Turin

Roberto Cuoghi

Castello di Rivoli

Roberto Cuoghi’s recent exhibition, “Šuillakku,” consisted of a large sculpture, Pazuzu (all works 2008), at the bottom of the museum’s seventeenth-century staircase and a complex sound installation, Šuillakku, that occupied the entire third floor of the building. “Šuillakku” designates a choral prayer position practiced among the ancient Assyrians, whose civilization Cuoghi has studied in depth. The Assyrians built the first great empire in ancient times, one that lasted for centuries but was destroyed quickly by the Median and Babylonian armies early in the seventh century BC. The vestiges of Nineveh, the empire’s capital, were not discovered until the nineteenth century, after being shrouded in silence for hundreds of years.

Perhaps drawn to this sudden disappearance and long oblivion, Cuoghi approached the Assyrians through study but also imagination. Knowing that music played an important role in their culture, for many months he reconstructed the instruments they might have used, basing his research in part on bas-reliefs brought to light by excavation. Cuoghi built instruments out of wood or animal horns; with the help of a luthier he created a large lyre out of cedar wood and sheep gut. For nearly a year, working every day, alone and without being a musicologist or a musician, he played these instruments and recorded and edited their sounds, creating a large-scale orchestration.

Since he had no historical documents, Cuoghi worked deductively. In order to write the music, he constructed a score similar to the lamentations of the ancient Hebrews, described in the Old Testament and probably based on Babylonian models, which in turn were influenced by the Assyrians. The artist focused on the end of the empire, imagining the Assyrians who had escaped their enemies and joined with a priest to implore the gods for help. Their voices, however, are neither mournful nor meek but rather furious and aggressive; the chanting and music are deafening. Šuillakku is a deliberately disturbing musical score that cannot help but make a profound impression on visitors, who are invited to move about in the space, continually assaulted by the barbaric sounds (instruments, voices, noises, even animal sounds: a strangely contemporary piece of music) that surround them. Cuoghi, whose earlier sound pieces were attempts at “remaking” African or Chinese songs, has reached a new level with this staggering experience. The artist modeled the accompanying nineteen-foot-tall sculpture of Pazuzu, a Mesopotamian demon also used as an amulet to ward off other demons, on a six-inch-high bronze statuette of this creature in the Louvre. Facing outward, Cuoghi’s statue reminds us that the antiquity he evokes is, in reality, an invitation to reflect on our own era and on the tragedies that fill our history right up to the present.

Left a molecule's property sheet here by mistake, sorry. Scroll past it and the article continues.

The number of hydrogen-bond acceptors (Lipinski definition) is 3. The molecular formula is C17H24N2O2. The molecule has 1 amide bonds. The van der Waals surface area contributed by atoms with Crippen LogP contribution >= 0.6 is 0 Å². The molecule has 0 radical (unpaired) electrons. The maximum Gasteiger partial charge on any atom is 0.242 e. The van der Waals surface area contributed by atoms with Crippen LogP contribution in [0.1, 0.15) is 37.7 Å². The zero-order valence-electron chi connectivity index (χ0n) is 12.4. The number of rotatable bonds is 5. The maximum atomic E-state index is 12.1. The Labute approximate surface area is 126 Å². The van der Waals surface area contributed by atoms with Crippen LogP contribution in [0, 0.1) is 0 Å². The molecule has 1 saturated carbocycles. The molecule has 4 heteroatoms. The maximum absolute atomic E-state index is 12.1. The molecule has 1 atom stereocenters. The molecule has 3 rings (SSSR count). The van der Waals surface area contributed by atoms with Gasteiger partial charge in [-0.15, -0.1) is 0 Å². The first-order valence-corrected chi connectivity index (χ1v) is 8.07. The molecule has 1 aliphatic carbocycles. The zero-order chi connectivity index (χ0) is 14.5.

Giorgio Verzotti

Translated from Italian by Marguerite Shore.